Subject: Re: GNU and classified software
From: Frank Hecker <frank@collab.net>
Date: Sun, 01 Apr 2001 22:27:35 -0400

kragen@pobox.com wrote:
> As an FSB, you're quite entitled to refuse to do business with
> companies not in America, companies not willing to pay you, companies
> you don't like the politics of, companies whose CEO slept with your
> wife, or companies without any personnel holding an SCI for a
> particular compartment.  You just can't require that your customers
> not share your free software with companies not in America, companies
> not willing to pay you, or companies without any personnel holding an
> SCI for a particular compartment --- if you do, it's not free.
> 
> I don't know whether writing classified software constitutes imposing
> such a requirement.

Not to speak for others, but I believe the argument is that it is: That
the issue regarding the GPL is not whom you choose to distribute the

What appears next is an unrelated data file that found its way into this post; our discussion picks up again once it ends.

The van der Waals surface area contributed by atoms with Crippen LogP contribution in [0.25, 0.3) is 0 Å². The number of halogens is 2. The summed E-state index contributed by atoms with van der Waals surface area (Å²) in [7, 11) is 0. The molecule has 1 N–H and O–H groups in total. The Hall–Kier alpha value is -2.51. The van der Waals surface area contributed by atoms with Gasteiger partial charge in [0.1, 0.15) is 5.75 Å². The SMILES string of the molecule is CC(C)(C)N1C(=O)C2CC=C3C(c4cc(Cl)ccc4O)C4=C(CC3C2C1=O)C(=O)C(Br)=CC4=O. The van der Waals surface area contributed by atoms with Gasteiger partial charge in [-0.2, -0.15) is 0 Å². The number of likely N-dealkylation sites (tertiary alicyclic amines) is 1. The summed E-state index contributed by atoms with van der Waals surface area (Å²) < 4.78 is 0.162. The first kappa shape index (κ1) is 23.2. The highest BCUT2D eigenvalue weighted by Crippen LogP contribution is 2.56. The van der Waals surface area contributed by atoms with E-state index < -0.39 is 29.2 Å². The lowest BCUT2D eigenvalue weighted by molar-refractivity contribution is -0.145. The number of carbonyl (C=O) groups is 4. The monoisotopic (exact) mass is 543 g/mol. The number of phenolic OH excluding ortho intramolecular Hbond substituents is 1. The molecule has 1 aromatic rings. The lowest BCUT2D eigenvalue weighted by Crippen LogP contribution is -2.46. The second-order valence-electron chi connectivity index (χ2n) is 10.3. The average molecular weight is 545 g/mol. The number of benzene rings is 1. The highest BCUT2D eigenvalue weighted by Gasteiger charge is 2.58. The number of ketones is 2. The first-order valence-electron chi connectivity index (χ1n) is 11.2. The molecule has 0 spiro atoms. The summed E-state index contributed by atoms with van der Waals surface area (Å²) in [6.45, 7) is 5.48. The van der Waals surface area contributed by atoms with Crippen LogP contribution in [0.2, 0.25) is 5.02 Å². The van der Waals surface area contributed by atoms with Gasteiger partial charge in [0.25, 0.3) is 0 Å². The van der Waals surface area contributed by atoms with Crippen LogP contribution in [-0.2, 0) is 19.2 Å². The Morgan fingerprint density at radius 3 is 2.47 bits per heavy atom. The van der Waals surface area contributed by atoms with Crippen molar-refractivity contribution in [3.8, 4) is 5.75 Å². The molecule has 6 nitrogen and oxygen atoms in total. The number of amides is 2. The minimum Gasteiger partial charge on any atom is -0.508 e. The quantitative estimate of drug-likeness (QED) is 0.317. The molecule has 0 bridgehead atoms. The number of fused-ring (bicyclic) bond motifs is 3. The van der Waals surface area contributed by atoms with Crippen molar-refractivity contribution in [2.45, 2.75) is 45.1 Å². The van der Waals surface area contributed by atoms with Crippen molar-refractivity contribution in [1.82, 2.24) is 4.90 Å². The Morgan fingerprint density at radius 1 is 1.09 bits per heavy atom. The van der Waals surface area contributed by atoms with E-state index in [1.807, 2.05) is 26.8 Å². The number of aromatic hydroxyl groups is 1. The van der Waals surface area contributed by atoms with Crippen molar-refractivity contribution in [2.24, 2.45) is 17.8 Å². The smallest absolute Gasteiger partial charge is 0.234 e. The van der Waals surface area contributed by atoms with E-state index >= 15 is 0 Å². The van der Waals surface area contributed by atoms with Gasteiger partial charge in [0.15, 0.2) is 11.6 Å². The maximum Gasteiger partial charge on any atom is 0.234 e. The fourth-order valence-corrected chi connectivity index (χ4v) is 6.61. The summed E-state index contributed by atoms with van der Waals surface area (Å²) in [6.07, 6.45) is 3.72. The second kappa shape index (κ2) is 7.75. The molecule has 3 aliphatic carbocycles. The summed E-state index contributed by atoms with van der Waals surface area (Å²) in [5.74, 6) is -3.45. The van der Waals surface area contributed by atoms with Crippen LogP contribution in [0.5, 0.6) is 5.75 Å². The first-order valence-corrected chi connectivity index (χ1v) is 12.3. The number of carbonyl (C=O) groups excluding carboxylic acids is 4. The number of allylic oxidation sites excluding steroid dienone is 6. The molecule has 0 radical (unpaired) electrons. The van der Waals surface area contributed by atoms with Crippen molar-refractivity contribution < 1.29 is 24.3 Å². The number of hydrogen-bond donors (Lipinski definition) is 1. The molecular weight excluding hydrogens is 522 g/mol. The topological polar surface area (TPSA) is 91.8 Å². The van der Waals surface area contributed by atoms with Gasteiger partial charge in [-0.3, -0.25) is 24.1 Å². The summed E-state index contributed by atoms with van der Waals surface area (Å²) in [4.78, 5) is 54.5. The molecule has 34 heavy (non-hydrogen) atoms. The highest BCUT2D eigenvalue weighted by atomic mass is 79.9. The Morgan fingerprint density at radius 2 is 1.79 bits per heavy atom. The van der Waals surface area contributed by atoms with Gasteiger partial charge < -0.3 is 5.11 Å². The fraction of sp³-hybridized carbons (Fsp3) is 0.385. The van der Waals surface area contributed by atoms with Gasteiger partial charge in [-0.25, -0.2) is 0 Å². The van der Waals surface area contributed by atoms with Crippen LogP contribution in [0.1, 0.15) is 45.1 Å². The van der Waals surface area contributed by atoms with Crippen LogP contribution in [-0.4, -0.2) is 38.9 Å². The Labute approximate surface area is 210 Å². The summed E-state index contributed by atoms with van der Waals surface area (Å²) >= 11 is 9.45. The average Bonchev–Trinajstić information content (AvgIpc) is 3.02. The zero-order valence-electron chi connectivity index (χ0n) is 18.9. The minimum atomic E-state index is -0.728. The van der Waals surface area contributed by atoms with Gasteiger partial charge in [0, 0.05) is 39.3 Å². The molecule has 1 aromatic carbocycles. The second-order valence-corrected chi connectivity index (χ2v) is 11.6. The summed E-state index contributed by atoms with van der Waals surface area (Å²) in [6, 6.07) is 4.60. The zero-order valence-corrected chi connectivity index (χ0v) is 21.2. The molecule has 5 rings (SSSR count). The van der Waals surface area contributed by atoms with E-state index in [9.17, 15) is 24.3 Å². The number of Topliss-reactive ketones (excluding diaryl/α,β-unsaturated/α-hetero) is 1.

software to, but that 

a) you have distributed the software with the additional proviso that it
be treated as classified data (and hence subject to all the regulations
concerning how classified data must be handled);

b) you had (at least in theory) the ability not to treat the software as
classified, i.e., you could have sought declassification of it prior to
distributing it; and

c) the recipients of the software do not have that ability -- they are
bound to treat the software as classified data, and cannot declassify it
themselves (because they didn't create it -- I think this is how
declassification works).

Whether one agrees with this argument or not, I think it is clearly a
different argument than the argument about whether the GPL constraints
your ability to choose to whom you distribute the software.

Frank
-- 
Frank Hecker            work: http://www.collab.net/
frank@collab.net        home: http://www.hecker.org/